Friday, May 17, 2013
Yet another nice Russian book. This everything included approach suggests it might have been for young adults/popular consumption.
Vasiliev, M. The milestones of the space epoch. Moscow: Mashinostroenie. 1967. (226 p.) 17.5 cm x 22.3 cm.
The colored plates in this book make it very attractive. The text and most of the illustrations focus on the history of Russian space exploration. The plates however convey the romantic visions of places people had yet to go.
While the Russians never made it to the Moon, this vision of an astronaut seeing where the first unmanned probes had landed is a powerful thought. The Apollo 12 mission got to enact this painting with their retreval of the Surveyor 3 Surface sampler scoop.
The Russians seem to love paintings of Saturn in their space art. This painting of a colony on one of Saturn's moons is very striking.
Viewing the earth from space was already happening when this book was published but the "airiness" of the space station structure gives a different emotion to seeing the home planet.
A fully developed moonbase has been a long-time dream. In this one we observe mining the Moon for resources.
Finally an illustration of a solar sailor, using sunlight to propel a probe.
Monday, May 13, 2013
Just a very quick fun cover. Not a lot to say about this one. It was a coloring book published in Mexico. It was about man's pursuit of flight and his eventual use of rockets. Mostly I just like the cover. Happy Monday!
Wednesday, May 8, 2013
Sometimes work gets in the way of blogging but I am back with lots of cool stuff.
I never thought of 2001 as a children's film, but it did make an impression on me when I saw it as a child. While incomprehensible in some ways (especially the ending) it did show a grand scheme for my future in space.
Howard Johnsons was actually aboard the 2001 space station in a brief product placement. They also issued a children's menu which highlighted the movie (and their placement) but gave the story of the movie in a slightly different way than I remember.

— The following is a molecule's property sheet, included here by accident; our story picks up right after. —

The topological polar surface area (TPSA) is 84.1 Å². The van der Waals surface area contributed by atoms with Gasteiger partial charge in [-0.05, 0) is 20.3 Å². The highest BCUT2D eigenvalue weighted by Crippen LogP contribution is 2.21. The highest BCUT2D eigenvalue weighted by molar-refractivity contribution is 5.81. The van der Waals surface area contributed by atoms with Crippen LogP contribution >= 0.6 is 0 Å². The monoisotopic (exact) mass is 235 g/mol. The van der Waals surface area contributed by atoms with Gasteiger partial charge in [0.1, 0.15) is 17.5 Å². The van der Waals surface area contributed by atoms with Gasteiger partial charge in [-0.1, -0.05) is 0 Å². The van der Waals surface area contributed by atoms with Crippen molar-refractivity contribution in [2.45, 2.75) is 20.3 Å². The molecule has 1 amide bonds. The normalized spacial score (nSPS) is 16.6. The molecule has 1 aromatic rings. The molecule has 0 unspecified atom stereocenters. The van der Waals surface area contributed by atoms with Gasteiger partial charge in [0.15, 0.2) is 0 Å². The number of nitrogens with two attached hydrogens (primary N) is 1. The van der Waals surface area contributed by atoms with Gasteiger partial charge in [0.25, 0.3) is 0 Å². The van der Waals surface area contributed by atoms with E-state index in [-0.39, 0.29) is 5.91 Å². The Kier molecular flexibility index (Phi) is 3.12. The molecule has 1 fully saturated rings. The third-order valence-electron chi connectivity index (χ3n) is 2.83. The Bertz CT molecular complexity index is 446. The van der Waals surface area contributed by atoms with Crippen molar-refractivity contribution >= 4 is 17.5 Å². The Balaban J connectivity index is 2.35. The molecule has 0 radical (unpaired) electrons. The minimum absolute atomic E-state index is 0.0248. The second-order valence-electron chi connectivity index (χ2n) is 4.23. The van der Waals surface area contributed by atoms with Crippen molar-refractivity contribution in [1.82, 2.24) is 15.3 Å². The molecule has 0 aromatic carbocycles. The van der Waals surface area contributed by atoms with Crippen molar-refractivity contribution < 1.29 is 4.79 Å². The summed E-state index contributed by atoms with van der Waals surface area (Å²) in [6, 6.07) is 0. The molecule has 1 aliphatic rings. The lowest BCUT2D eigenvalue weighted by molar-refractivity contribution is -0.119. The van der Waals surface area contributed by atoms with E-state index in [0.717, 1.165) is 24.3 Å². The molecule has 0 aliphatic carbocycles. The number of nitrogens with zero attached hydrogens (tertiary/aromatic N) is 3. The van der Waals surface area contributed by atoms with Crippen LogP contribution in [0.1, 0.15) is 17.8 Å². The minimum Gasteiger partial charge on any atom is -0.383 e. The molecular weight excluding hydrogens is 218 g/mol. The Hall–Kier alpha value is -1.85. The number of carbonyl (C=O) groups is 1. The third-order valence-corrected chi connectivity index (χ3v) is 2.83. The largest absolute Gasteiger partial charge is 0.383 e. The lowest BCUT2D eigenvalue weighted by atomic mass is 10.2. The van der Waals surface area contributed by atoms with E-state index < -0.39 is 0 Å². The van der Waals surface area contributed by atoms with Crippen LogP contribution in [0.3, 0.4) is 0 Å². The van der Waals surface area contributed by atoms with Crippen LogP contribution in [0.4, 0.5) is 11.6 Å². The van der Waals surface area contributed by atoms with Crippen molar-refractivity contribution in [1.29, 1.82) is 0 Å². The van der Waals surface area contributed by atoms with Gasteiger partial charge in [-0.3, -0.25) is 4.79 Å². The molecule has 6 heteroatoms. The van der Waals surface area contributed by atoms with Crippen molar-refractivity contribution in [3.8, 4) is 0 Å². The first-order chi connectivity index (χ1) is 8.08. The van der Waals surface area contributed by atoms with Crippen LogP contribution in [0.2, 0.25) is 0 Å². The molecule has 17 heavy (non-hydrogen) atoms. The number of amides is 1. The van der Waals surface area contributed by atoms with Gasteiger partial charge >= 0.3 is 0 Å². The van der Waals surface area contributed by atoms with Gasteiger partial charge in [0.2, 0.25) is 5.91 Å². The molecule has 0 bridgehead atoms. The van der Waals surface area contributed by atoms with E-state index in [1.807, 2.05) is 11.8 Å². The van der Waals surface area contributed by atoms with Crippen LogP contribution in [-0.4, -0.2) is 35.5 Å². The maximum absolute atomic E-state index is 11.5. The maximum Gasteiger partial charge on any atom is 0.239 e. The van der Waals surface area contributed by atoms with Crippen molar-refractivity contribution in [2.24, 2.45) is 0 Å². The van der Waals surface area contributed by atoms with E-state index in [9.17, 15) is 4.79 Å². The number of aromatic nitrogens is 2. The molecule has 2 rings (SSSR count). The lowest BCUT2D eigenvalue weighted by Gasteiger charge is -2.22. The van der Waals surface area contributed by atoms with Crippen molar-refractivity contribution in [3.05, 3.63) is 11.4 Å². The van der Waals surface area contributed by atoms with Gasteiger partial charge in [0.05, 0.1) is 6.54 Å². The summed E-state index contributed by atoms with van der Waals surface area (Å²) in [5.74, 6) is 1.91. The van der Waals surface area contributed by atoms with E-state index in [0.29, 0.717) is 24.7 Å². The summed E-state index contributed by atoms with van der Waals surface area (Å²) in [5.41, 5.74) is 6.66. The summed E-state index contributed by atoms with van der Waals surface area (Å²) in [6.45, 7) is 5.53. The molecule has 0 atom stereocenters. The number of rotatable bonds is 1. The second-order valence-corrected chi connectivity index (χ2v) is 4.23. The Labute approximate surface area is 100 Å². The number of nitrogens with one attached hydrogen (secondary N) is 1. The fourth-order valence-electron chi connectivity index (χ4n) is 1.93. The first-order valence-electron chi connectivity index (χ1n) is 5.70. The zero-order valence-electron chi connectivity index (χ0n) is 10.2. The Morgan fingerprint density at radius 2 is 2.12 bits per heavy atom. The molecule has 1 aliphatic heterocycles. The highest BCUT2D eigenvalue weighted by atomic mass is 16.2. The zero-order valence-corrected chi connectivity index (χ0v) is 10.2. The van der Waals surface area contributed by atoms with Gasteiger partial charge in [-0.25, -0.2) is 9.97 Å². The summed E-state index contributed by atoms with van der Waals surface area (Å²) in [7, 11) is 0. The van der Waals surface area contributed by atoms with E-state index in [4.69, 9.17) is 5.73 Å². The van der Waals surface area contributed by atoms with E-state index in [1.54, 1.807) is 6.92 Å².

However the comic itself reproduces some great visuals from the movie. Cue the music....
I love the final stereotyping where the boy wants to be a space pilot and the girl a space stewardess!
And just for fun, here is your activity page:
5-16-13 By popular demand here is the whole activity page and the menu.
Also someone commented on the cover's resemblance to Jack Kirby's cover of Race for The Moon (1958). I happen to have a good copy of the original art of that cover. What do you think?
Monday, April 1, 2013
One of the most famous junior testing astronauts was a 14 year old boy named Kevin Kelly. He and groups of dedicated youth tested the limits of survival in a space capsule and led the way to our landing on the Moon. This October 30, 1968 story in Current Science the outlines these heroic efforts. Unfortunately this coverage was limited to a newpaper distributed in classrooms so few recognize this hero today.
Kevin spent a grueling 336 hours in a test capsule in order to prove that the human body was capable of a flight to the Moon. By locating the expensive test apparatus in the basement of a suburban house they were able to avoid harmful media exposure during the testing.
Furthermore these brave young men built their own test apparatus and capsule from scratch in order to spare the Apollo funding program from further overspending.
Friday, March 22, 2013
This is another of those school texts, in this case for Air Cadets. It is Book 9 of the Air Cadet Training Handbook series (1968). The Air Cadet are currently under the Royal Air Force http://www.raf.mod.uk/aircadets/
This programs allows youth to train and learn about airplanes and aviation. It is the RAF's cadet force similar to the role ROTC plays in American Schools.
This training book oriented youth (between 13-20) to the changing world of space. It had a futuristic tone since beyond talking about the basics of space travel it speculates on the future of space, both propulsion methods and ways to live in space.
The book is a little dull in terms of illustrations but the following propulsion diagrams were interesting considering the intended audience.
Here we have the Solid Core Nuclear Fission Rocket, the Ion Rocket and the Liquid Hydrogen Solar Rocket.
This series of paintings of the deployment of the Explorer 12 satellite is interesting too. .
Finally (outdated at the time) the model of the "Goodyear Space Station"